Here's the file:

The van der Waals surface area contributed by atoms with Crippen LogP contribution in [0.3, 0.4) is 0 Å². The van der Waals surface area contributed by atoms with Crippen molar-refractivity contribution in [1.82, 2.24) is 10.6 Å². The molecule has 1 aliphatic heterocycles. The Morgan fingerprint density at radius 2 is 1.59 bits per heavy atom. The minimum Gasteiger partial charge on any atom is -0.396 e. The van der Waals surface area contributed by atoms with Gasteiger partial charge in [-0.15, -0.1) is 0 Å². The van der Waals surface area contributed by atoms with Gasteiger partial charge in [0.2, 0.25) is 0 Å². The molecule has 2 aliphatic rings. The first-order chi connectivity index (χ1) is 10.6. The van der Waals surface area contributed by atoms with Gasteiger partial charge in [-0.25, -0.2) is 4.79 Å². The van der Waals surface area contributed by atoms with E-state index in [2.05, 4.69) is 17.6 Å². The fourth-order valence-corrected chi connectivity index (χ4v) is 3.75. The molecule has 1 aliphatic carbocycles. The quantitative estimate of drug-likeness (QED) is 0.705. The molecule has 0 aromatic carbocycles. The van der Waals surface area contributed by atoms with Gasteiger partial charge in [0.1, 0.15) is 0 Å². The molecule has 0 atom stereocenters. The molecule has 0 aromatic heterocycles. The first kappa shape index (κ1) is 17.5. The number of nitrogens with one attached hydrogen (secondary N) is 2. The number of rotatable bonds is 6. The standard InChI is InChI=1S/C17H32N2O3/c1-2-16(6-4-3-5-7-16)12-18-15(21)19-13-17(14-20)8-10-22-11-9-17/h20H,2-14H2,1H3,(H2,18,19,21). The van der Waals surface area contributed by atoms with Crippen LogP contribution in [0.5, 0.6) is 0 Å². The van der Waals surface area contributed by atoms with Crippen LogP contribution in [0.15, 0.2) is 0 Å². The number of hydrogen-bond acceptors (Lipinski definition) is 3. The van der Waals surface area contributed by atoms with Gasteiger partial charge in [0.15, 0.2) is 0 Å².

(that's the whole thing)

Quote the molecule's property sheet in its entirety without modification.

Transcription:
The van der Waals surface area contributed by atoms with Crippen LogP contribution in [0.3, 0.4) is 0 Å². The van der Waals surface area contributed by atoms with Crippen molar-refractivity contribution in [1.82, 2.24) is 10.6 Å². The molecule has 1 aliphatic heterocycles. The Morgan fingerprint density at radius 2 is 1.59 bits per heavy atom. The minimum Gasteiger partial charge on any atom is -0.396 e. The van der Waals surface area contributed by atoms with Gasteiger partial charge in [-0.15, -0.1) is 0 Å². The van der Waals surface area contributed by atoms with Gasteiger partial charge in [0.2, 0.25) is 0 Å². The molecule has 2 aliphatic rings. The first-order chi connectivity index (χ1) is 10.6. The van der Waals surface area contributed by atoms with Gasteiger partial charge in [-0.25, -0.2) is 4.79 Å². The van der Waals surface area contributed by atoms with E-state index in [2.05, 4.69) is 17.6 Å². The fourth-order valence-corrected chi connectivity index (χ4v) is 3.75. The molecule has 1 aliphatic carbocycles. The quantitative estimate of drug-likeness (QED) is 0.705. The molecule has 0 aromatic carbocycles. The van der Waals surface area contributed by atoms with Gasteiger partial charge in [0.1, 0.15) is 0 Å². The molecule has 0 atom stereocenters. The molecule has 0 aromatic heterocycles. The first kappa shape index (κ1) is 17.5. The number of nitrogens with one attached hydrogen (secondary N) is 2. The number of rotatable bonds is 6. The standard InChI is InChI=1S/C17H32N2O3/c1-2-16(6-4-3-5-7-16)12-18-15(21)19-13-17(14-20)8-10-22-11-9-17/h20H,2-14H2,1H3,(H2,18,19,21). The van der Waals surface area contributed by atoms with Crippen LogP contribution in [0.5, 0.6) is 0 Å². The van der Waals surface area contributed by atoms with Crippen LogP contribution in [0.15, 0.2) is 0 Å². The number of hydrogen-bond acceptors (Lipinski definition) is 3. The van der Waals surface area contributed by atoms with Gasteiger partial charge in [0.15, 0.2) is 0 Å².